This week I finally started my British Council placement! It was… interesting. Between the kid who decided that he wanted to throw himself out of a second floor window and the one who started to shout “que te den por culo” when she was sent out of class (I’m not going to translate that) and the 5.20am alarms, it’s certainly been an experience! It’s been weird speaking “English” again, albeit a weird, please-understand-me-English, it sounds like a foreign language to me already!
Thursday I was treated to almost front row seats to see the València-Real Madrid basketball match thanks to Rafa, who unable to go gave me his season ticket pass to be able to watch “the match” of the league. Even though the result was disappointing for us (75-94), and at times I had no idea what was happening (why was there a car on the court all of a sudden???) the atmosphere made it a surreal experience, a closed cauldron of noise with a lot of abuse towards the Madrid players and the refs (umpires?). “Sorroll Afició!” (Noise, fans!)
Then on Saturday it was time to finally be a tourist! After meeting Jess and Charlotte in front of estació del nord, we went to explore the historic centre. This weekend was Nou d’Octubre, the day that València was liberated from the Moorish conquerers in 1238, meaning that the first ever Senyera (Valencian Flag) was being displayed in the ayuntamiento (Town Hall) guarded by some very official looking guards. They weren’t quite the Royal Guard at Buckingham Palace but it was still very impressive to see the 18kg flag being protected in such a way.
After it was time to hit the Cathedral, where much to my surprise and annoyance, they have recently started to make you pay to enter! Although 4,50€ isn’t expensive, the only change to the cathedral that I could see from when I visited a year ago was that they had installed free wifi, which I wasn’t going to use being in a church! Even so, it was still a nice visit, with the two Goya paintings and the Holy Grail (yes, really! It is said that it was taken from Rome by St Lawrence in anticipation of a persecution and was looked after by the kings of Spain until it was given to the Valencian Cathedral in the XV Century. Experts agree that it is the real Santo Caliz). Then to the top of the tower, climbing 207 steps to get the best views of the city from above. Old meets new with the mix of architecture ranging from the Torres de Serrano y Quart to the stunning modernism of the Ciutat de les Arts i les Ciències complex.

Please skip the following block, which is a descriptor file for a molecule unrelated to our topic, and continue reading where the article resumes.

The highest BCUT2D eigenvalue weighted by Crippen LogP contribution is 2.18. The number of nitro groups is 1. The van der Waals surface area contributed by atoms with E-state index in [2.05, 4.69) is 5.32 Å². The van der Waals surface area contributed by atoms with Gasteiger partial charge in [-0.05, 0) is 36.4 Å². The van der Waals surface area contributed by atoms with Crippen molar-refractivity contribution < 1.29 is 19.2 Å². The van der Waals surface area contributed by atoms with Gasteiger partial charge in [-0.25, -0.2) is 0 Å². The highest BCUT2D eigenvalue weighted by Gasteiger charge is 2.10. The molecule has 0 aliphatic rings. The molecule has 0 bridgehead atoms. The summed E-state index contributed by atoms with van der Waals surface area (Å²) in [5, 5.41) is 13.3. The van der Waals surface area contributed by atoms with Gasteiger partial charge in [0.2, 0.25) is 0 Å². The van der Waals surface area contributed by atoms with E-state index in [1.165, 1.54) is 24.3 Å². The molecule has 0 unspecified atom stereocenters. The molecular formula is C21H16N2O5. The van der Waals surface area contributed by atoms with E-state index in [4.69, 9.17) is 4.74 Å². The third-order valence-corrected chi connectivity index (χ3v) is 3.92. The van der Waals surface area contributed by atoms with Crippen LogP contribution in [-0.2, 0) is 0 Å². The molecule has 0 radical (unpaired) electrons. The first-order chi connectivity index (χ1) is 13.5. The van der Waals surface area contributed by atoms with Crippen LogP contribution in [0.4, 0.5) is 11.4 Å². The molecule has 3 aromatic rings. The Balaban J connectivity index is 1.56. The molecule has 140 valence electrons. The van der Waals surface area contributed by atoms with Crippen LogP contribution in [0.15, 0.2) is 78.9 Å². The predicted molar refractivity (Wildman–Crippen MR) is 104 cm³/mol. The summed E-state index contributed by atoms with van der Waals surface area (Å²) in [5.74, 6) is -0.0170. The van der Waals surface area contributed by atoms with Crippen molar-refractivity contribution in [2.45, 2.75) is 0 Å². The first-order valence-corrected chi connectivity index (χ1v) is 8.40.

After a quick Paella Valenciana (no fish and DEFINITELY no chorizo!) it was time to say goodbye to the historic centre (and to Laura who went to see her parents) and go to the Ciutat de les Arts i les Ciències (City of Arts and Sciences). The futuristic architecture of this complex always takes my breath away and on catching their first sight of the hemisferic walking down the ramp, the conversation suddenly stopped to be replaced by “oh my God”s.
Time was running short by now, so instead of doing the whole complex in one day (well, in three hours in reality) we decided to just do the Oceanogràfic. Asking for three student entrances in the ticket office would be easy, we thought. Except for the fact that unlike in the airport, they actually check that the photo on your ID is you. Charlotte, you should never have dyed your hair! What should have been a straightforward, 5 minute maximum transaction took almost twenty minutes to complete as three separate people checked Charlotte’s ID, and only accepted it when she produced three different types! Turns out that its easier to get into the country than the aquarium…
In the end though, it was worth the wait, especially the for the dolphin show. Watching dolphins playing football, singing and dancing in the warmth of the Valencian early evening was the perfect way to finish our long day!